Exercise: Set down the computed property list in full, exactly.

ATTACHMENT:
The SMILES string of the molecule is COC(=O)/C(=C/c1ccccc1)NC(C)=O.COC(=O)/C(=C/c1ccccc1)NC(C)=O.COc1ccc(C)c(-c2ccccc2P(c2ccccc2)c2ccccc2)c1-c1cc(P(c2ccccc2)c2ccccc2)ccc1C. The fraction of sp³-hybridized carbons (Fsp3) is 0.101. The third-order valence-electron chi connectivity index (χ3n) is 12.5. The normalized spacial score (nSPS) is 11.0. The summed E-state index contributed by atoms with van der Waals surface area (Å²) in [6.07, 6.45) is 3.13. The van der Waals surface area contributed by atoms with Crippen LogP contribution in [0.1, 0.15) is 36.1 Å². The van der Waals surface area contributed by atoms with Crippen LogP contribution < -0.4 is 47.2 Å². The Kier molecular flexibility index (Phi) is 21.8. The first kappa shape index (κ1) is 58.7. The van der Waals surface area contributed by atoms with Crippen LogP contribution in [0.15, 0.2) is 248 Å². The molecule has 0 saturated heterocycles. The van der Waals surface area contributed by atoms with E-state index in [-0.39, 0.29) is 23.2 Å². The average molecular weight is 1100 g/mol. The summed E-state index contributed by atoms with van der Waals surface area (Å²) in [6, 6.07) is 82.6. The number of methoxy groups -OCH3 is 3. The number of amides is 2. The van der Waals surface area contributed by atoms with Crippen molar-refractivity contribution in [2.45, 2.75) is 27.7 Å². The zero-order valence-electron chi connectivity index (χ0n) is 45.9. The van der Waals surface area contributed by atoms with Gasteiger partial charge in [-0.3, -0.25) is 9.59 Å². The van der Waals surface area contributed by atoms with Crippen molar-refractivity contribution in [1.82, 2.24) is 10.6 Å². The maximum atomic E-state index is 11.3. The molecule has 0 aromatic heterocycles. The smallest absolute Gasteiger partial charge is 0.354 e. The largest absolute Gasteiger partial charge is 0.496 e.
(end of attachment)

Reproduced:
The SMILES string of the molecule is COC(=O)/C(=C/c1ccccc1)NC(C)=O.COC(=O)/C(=C/c1ccccc1)NC(C)=O.COc1ccc(C)c(-c2ccccc2P(c2ccccc2)c2ccccc2)c1-c1cc(P(c2ccccc2)c2ccccc2)ccc1C. The fraction of sp³-hybridized carbons (Fsp3) is 0.101. The third-order valence-electron chi connectivity index (χ3n) is 12.5. The normalized spacial score (nSPS) is 11.0. The summed E-state index contributed by atoms with van der Waals surface area (Å²) in [6.07, 6.45) is 3.13. The van der Waals surface area contributed by atoms with Crippen LogP contribution in [0.1, 0.15) is 36.1 Å². The van der Waals surface area contributed by atoms with Crippen LogP contribution < -0.4 is 47.2 Å². The Kier molecular flexibility index (Phi) is 21.8. The first kappa shape index (κ1) is 58.7. The van der Waals surface area contributed by atoms with Crippen LogP contribution in [0.15, 0.2) is 248 Å². The molecule has 0 saturated heterocycles. The van der Waals surface area contributed by atoms with E-state index in [-0.39, 0.29) is 23.2 Å². The average molecular weight is 1100 g/mol. The summed E-state index contributed by atoms with van der Waals surface area (Å²) in [6, 6.07) is 82.6. The number of methoxy groups -OCH3 is 3. The number of amides is 2. The van der Waals surface area contributed by atoms with Crippen molar-refractivity contribution in [2.45, 2.75) is 27.7 Å². The zero-order valence-electron chi connectivity index (χ0n) is 45.9. The van der Waals surface area contributed by atoms with Gasteiger partial charge in [-0.3, -0.25) is 9.59 Å². The van der Waals surface area contributed by atoms with Crippen molar-refractivity contribution in [1.82, 2.24) is 10.6 Å². The maximum atomic E-state index is 11.3. The molecule has 0 aromatic heterocycles. The smallest absolute Gasteiger partial charge is 0.354 e. The largest absolute Gasteiger partial charge is 0.496 e.